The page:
It should be noted that Nikon continues to charge extra for their Capture (now Version 4.4, $99) software, which gets the most out of their NEF files. Their included PictureProject software allows for conversion of NEFs to JPEGs or TIFFs, but does not offer advanced raw processing. The Adobe Raw 3.3 upgrade that handles these D200 NEFs hit the Adobe website right as this camera came to market, which speaks to perhaps increased cooperation between the two companies. I found that either route to process raw worked fine, although Capture does afford more camera/software interoperability.

NR vs No NR


To see if the NR filter made a big difference, I shot after sunset along Port Canaveral at ISO 1000. These are cropped from the full frame and enhanced in Curves to bring out da' noise. Exposure handheld was f/3.5 at 1/8 sec with VR mode 1. (NR OFF) shows how the crop looks without High NR; (NR ON) shows with NR on, a considerable difference. While there is some softening, as expected, the NR filter makes a world of difference.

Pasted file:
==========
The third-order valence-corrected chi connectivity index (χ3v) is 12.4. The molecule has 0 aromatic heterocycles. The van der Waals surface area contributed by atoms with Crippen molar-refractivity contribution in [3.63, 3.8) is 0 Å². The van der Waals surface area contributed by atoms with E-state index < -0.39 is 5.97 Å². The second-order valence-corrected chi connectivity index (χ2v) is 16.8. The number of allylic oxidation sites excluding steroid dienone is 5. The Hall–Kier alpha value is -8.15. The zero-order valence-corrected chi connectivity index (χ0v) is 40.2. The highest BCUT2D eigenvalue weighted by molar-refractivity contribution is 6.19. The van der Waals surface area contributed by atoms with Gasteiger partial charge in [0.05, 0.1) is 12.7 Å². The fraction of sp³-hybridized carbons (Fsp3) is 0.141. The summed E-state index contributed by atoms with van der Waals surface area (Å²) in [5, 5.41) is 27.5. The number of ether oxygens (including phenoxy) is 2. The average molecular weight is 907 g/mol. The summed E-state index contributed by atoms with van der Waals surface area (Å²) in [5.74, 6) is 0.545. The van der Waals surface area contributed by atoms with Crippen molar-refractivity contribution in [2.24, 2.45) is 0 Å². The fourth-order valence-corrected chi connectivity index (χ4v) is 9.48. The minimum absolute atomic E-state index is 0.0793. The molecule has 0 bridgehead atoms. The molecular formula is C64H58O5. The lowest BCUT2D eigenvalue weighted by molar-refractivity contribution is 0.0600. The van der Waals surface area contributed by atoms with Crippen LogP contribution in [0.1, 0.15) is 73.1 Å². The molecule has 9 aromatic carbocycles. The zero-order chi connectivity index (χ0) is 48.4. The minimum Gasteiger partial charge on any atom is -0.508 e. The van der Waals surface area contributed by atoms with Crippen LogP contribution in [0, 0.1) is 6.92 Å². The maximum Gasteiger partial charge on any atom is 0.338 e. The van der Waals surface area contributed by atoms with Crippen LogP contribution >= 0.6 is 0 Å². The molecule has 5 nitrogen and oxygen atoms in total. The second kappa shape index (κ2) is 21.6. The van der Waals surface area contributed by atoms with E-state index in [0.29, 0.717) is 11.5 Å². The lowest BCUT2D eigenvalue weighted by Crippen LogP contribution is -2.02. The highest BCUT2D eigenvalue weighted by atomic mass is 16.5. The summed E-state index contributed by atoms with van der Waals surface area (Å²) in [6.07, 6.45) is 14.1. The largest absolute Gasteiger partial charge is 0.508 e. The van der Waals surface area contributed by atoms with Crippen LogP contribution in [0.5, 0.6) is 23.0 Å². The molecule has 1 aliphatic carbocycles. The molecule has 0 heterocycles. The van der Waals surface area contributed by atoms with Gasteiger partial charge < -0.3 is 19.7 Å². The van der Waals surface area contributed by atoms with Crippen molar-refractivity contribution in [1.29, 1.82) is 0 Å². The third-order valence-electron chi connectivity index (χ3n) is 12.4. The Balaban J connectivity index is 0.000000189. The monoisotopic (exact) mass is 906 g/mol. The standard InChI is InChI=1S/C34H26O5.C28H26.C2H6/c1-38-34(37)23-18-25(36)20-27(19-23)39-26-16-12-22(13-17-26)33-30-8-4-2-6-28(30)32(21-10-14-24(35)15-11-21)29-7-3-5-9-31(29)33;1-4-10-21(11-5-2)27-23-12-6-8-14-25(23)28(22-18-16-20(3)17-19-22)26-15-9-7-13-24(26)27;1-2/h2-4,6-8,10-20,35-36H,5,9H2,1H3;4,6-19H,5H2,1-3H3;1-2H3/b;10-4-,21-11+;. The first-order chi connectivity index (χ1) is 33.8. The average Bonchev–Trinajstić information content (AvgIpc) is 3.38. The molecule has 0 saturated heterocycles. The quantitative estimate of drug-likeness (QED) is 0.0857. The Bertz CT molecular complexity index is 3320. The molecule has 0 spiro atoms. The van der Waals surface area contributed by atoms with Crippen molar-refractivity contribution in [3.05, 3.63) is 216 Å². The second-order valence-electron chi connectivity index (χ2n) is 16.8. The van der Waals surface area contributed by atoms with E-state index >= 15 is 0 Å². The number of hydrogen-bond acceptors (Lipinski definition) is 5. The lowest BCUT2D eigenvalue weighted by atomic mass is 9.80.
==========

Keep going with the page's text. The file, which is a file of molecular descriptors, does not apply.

Start Up And Shooting Response
The issue of time lag on start up and shutter release is moot for many digital SLRs, and the D200 is no exception. It is virtually imperceptible. What has improved is what is called "blackout time," the time that the viewfinder scene blanks out between exposures. This can be seen when shooting at the highest framing rate, which for the D200 is 5 fps. While the framing rate is more than most will need, what is more impressive is the "burst" rate, the number of frames you can shoot consecutively without pausing for the image processor to take over. Given that you use a high-speed card, such as the Lexar Professional Write Accelerated (WA) card we used for testing, that burst rate can be as high as 37 JPEG or 22 NEF images in one shutter release in Continuous shooting mode.

Part of that responsiveness is due to the camera's new 11-area AF system, which can be converted to a seven-wide AF system. Both setups are based on their Multi-CAM 1000 AF Sensor Module. The setup is quite flexible, allowing for Nikon's Dynamic AF, Closest Subject Priority Dynamic AF (our choice), and Group Dynamic AF. Dynamic AF is where you select an AF target within the finder; if the subject moves the focus follows. Closest Subject Priority is where the AF system automatically selects the subject closest to the camera. As with all Nikon AF setups, especially with the Nikkor 18-200mm VR DX lens we used for this test, autofocus reacts swiftly and silently to every subject, even in low light. Note that the Nikon pro models sport a Multi-CAM 2000 Module and have Focus Tracking with Lock On.

Bracketing In Continuous